While many regard the Nation of Islam to be an anti-Semitic group, Republican presidential candidate George W. Bush recently had some kind words for the followers of the group’s leader, Louis Farrakhan.
When asked by the Fox network’s Tony Snow on Sunday if the Nation of Islam is a faith-based organization, Bush said, “I think it is. I think it’s based upon some universal principles,” such as “love your neighbor like you’d like to be loved yourself.” Bush said that those in the group who accept that notion have their hearts “set right to help a neighbor in need.”
Snow asked the question in context of the issue of charitable choice, which would provide public funding to faith-based organizations to run such programs as homeless shelters or drug abuse programs. The idea is supported by all the presidential candidates.
Asked by Snow if his response about the Nation of Islam meant that he would not mind having taxpayer money go to the group, Bush said, “I don’t like taxpayer money to support any religion. What I like is taxpayers’ money to support people who are seeking some kind of help, people that are trying to find some better answer to their lives. I don’t believe government ought to fund religion. I believe government can and should fund the people who are trying to help — and programs that help change people’s lives.”
Jewish Democrats criticized Bush’s comments on the Nation of Islam, questioning his characterization of the group and attacked his “expansive view of government funding of religious organizations” to include the Nation of Islam.
“If the principles that he’s speaking about are hatred, anti-Semitism and fear and loathing of others, then he is right,” said Ira Forman, executive director of the National Jewish Democratic Council. “But if he means anything else, he clearly does not understand the first thing about the Nation of Islam.”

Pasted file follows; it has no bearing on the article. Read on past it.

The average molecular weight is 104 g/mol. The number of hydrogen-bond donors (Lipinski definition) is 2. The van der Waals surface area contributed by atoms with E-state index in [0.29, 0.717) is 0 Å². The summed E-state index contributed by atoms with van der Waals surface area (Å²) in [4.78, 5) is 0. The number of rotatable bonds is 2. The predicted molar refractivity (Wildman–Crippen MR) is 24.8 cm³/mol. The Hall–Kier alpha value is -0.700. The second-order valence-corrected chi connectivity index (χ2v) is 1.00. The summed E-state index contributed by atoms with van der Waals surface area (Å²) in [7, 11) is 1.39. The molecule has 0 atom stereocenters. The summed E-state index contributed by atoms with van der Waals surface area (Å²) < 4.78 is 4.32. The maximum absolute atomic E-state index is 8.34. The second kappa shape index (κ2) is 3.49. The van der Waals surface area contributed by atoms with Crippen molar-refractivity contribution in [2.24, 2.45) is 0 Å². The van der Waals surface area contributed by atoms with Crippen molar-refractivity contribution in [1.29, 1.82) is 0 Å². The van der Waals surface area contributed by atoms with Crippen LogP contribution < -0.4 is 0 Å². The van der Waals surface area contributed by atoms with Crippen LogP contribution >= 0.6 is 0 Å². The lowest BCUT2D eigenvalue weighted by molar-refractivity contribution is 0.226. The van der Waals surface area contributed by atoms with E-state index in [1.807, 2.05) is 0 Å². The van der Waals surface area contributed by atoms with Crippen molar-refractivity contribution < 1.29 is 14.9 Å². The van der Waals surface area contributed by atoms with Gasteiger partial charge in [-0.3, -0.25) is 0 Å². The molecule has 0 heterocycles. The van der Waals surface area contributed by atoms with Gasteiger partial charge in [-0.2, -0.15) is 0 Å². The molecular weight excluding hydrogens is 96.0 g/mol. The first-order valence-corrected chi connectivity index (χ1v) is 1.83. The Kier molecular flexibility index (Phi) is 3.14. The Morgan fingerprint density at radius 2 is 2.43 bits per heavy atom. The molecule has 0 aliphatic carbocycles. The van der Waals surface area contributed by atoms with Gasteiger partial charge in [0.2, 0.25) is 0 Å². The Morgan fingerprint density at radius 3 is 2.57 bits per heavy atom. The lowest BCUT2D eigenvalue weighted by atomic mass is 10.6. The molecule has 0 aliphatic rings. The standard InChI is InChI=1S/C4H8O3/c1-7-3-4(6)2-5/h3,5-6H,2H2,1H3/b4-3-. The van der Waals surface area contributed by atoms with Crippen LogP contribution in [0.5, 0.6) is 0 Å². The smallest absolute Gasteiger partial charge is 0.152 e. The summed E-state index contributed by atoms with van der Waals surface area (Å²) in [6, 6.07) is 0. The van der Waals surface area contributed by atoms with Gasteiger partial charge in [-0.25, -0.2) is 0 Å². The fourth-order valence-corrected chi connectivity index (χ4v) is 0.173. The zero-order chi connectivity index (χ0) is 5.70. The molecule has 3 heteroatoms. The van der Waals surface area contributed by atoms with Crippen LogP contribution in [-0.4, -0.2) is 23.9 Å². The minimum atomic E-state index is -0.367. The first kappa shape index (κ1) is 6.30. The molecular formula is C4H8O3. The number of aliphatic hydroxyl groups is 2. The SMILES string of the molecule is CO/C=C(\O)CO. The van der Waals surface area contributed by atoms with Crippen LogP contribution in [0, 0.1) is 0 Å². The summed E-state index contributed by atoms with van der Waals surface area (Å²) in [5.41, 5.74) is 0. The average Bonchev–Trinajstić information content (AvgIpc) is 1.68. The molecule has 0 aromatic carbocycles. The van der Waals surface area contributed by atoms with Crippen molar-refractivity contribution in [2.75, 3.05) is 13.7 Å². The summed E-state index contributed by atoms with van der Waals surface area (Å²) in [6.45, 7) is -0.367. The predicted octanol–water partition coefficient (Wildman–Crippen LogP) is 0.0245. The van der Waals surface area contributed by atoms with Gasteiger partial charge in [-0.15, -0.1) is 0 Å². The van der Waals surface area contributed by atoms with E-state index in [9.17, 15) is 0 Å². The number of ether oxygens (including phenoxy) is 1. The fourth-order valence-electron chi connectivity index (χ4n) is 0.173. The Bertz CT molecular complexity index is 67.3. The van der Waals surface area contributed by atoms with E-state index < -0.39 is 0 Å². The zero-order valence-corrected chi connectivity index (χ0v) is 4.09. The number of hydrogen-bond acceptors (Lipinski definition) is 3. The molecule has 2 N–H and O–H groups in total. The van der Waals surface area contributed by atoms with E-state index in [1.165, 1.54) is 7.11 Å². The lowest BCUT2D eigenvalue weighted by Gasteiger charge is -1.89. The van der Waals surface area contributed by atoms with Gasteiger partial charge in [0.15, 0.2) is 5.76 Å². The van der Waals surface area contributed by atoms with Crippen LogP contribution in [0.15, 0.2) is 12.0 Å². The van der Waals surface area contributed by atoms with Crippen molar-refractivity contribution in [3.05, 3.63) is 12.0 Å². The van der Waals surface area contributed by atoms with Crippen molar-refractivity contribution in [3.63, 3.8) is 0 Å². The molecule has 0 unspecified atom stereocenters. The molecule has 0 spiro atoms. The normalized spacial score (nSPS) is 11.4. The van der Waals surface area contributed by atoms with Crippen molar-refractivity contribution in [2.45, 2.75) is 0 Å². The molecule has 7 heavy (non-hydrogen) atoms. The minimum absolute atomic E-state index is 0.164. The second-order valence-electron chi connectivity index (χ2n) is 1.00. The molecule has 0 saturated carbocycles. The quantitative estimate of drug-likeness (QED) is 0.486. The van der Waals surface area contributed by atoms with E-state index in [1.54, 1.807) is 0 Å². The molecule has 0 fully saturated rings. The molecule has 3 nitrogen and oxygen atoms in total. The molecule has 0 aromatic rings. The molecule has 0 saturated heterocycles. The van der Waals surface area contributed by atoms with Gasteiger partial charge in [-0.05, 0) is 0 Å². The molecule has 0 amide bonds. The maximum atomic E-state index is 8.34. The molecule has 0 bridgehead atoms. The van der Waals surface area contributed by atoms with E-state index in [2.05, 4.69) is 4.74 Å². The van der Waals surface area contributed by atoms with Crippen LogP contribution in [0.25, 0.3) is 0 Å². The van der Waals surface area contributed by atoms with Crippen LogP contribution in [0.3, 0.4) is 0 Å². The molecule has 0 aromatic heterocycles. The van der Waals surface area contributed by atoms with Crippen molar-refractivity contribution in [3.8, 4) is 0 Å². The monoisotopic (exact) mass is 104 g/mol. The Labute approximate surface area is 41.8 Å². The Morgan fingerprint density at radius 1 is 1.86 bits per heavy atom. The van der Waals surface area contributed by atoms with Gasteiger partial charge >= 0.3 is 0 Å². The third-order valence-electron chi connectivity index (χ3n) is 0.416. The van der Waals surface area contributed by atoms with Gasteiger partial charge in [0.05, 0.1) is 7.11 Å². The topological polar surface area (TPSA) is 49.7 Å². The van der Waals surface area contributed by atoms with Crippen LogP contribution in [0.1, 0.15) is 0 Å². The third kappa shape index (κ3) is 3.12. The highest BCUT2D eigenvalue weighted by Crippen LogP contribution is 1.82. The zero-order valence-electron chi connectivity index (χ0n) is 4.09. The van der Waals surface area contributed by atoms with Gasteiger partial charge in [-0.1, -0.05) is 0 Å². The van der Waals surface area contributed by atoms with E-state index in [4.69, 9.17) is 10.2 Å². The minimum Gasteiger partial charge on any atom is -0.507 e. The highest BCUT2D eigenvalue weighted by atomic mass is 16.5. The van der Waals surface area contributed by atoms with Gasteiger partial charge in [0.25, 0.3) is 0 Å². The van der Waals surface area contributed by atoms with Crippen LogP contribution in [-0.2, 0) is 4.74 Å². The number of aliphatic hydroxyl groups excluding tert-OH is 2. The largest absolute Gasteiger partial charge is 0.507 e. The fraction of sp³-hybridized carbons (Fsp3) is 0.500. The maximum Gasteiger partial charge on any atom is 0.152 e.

In discussing their support for charitable choice, both the Democrats, Vice President Al Gore and Bill Bradley, have said safeguards need to be put in place to prohibit proselytizing and maintain a strict separation of church and state.
Under Gore’s proposal, religious institutions could receive federal funds for drug treatment programs, services for the homeless and initiatives to combat youth violence “without having to alter the religious character that is so often the key to their effectiveness.” But he has said secular alternatives should always be available and that people in need must not be required to participate in religious observances.
For his part, Bush has pledged to funnel $8 billion in public funds into faith- based organizations and set up an office at the White House to deal with the issue. The other top Republican candidate, Sen. John McCain (R-Ariz.), also backs expanding charitable choice and has said he supports Bush’s approach.
Bush has not spoken about maintaining safeguards in the manner of Gore and Bradley, saying religion is fundamental to the success of the programs.
Bush spokesman Scott McClellan would not specifically address Bush’s comments or view of the Nation of Islam, only saying that the governor has “laid out a detailed plan to reach out to faith-based groups, churches, synagogues and charities to help those in need.” He added later, “There is no place for racism or anti-Semitism anywhere.
“Gov. Bush said we should fund programs that help people in need not for the purposes of supporting any religion,” he said. “Gov. Bush has made it clear that he will continue the commitment to pluralism, not discriminating for or against Christians, Jews or Muslims or good people of no faith at all.”
McClellan also said that Bush believes that “participation in faith-based programs should be truly voluntary and that there should be secular alternatives.”
The Archive of the Jewish Telegraphic Agency includes articles published from 1923 to 2008. Archive stories reflect the journalistic standards and practices of the time they were published.